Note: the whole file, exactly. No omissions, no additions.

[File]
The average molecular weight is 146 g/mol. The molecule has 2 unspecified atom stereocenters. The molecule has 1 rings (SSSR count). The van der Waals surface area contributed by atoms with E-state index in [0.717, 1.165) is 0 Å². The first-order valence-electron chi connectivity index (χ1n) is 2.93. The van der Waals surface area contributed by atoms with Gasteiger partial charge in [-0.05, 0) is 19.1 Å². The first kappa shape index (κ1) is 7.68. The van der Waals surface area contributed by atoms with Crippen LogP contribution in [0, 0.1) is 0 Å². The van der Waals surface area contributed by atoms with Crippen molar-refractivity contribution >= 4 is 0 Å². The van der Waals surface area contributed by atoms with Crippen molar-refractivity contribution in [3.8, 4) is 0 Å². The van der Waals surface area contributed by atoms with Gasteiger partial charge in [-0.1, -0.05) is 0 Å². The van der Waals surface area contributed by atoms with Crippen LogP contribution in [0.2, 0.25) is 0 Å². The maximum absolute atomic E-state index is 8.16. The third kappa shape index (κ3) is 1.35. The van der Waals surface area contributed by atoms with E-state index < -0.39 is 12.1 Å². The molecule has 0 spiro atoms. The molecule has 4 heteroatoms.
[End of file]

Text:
The average molecular weight is 146 g/mol. The molecule has 2 unspecified atom stereocenters. The molecule has 1 rings (SSSR count). The van der Waals surface area contributed by atoms with E-state index in [0.717, 1.165) is 0 Å². The first-order valence-electron chi connectivity index (χ1n) is 2.93. The van der Waals surface area contributed by atoms with Gasteiger partial charge in [-0.05, 0) is 19.1 Å². The first kappa shape index (κ1) is 7.68. The van der Waals surface area contributed by atoms with Crippen LogP contribution in [0, 0.1) is 0 Å². The van der Waals surface area contributed by atoms with Crippen molar-refractivity contribution >= 4 is 0 Å². The van der Waals surface area contributed by atoms with Crippen molar-refractivity contribution in [3.8, 4) is 0 Å². The van der Waals surface area contributed by atoms with Gasteiger partial charge in [-0.1, -0.05) is 0 Å². The van der Waals surface area contributed by atoms with Crippen LogP contribution in [0.2, 0.25) is 0 Å². The maximum absolute atomic E-state index is 8.16. The third kappa shape index (κ3) is 1.35. The van der Waals surface area contributed by atoms with E-state index < -0.39 is 12.1 Å². The molecule has 0 spiro atoms. The molecule has 4 heteroatoms.